He spent seven years working for systematic hedge fund AHL, where he was lucky enough – again – to work with some of the most talented and genuinely nice people working in the financial industry. He was less lucky in his timing: his employment spanned the financial crisis of 2007-2009, and the European sovereign debt crisis of 2010. Despite this Robert managed to build a systematic fundamental global macro trading system. He was then put in charge of the entire fixed income portfolio, after which there was the US government debt downgrade of 2011, and the “taper tantrum” of 2013. Correlation or Causation? You be the judge.
Robert left AHL in 2013 to spend more time: with his family, investing his own money, cycling, writing, and independently pursuing his research interests.
For a sufficiently handsome reward Robert is available for consulting projects. But as an unmitigated narcissist he will happily show up at your conference or event and talk nonsense for free.
Formal Bio of intermediate length
Robert Carver is an independent systematic futures trader, writer and research consultant; and a visiting lecturer at Queen Mary, University of London. He is the author of “Systematic Trading: A unique new method for designing trading and investing systems" (Harriman House, 2015), "Smart Portfolios: A practical guide to building and maintaining intelligent investment portfolios" (Harriman House, 2017), and "Leveraged Trading: A professional approach to trading FX, stocks on margin, CFDs, spread bets and futures for all traders" (Harriman House, 2019).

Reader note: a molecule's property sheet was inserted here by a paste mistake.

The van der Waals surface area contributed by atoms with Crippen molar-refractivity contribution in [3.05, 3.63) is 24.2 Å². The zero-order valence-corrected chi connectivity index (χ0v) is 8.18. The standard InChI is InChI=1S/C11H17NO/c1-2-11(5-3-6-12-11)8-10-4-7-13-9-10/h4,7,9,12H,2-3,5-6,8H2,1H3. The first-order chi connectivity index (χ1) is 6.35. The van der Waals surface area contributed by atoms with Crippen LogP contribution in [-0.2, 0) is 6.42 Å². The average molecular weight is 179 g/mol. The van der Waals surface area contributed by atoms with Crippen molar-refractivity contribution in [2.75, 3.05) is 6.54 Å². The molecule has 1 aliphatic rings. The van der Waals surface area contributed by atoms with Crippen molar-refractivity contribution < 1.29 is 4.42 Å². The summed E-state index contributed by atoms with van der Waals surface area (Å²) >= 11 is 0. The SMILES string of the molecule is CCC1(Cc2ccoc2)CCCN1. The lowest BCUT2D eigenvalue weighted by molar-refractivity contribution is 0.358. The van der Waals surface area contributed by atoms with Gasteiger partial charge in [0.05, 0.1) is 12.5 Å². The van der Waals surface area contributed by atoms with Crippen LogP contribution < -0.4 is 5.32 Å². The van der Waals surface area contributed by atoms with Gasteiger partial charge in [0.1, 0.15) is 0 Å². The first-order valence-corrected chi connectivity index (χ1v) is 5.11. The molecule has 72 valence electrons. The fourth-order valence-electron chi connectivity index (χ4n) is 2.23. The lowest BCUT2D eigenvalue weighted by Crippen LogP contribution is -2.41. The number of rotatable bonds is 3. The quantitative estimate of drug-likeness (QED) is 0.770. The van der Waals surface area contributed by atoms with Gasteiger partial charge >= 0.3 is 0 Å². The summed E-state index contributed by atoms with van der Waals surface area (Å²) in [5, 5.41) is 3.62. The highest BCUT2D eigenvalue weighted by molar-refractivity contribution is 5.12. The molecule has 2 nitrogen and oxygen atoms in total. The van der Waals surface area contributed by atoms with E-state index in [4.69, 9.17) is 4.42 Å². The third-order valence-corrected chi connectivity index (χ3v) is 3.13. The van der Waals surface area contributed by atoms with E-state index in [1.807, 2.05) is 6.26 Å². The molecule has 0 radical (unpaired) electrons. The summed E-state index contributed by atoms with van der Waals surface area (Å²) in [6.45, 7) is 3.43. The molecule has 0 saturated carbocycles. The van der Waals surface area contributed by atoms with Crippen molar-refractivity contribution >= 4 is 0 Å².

Until 2013 Robert worked for AHL, a large systematic hedge fund, and part of the Man Group. He was responsible for the creation of AHL's fundamental global macro strategy, and then managed the funds multi billion dollar fixed income portfolio. Prior to that Robert worked as a research manager for CEPR, an economics think tank, and traded exotic derivatives for Barclays investment bank. He spent his early career in the Middle East.
Robert has a Bachelors degree in Economics from the University of Manchester, and a Masters degree, also in Economics, from Birkbeck College, University of London.
A note about comments
Because of a sea of spam I now moderate comments on this board. If you submit a comment it won't go up until I've moderated it. So please don't submit the comment again, assuming something is broken, or I will delete the duplicate.
Talks and media
See this page.
Social Media and the like
My home page is here systematicmoney.org
There are multiple boring details of my life on my public linkedin page:
You might want to follow me on here: https://twitter.com/investingidiocy
You can like me, or poke me, or whatever else you want to do (within reason) on my facebook page.
My good reads authors page is here. Ditto for Amazon and Harriman House (my publisher).
If you want to get in touch, use one of the following methods:
2) My preferred method for contacting me generally is via the contact me box on each page of this blog. I realise it's quite a small box. Send me a short message explaining what you want to talk about and I'll reply on email.
4) I am not so keen on communicating via twitter; you can tweet at me in public by all means but private direct messaging requires that we follow each other, and I'm pretty selective about who I follow (nothing personal).
5) I rarely check my facebook mail / messenger / whatever it's called; so don't be surprised if there is a big time lag between your message and my response, or indeed if it is ignored completely.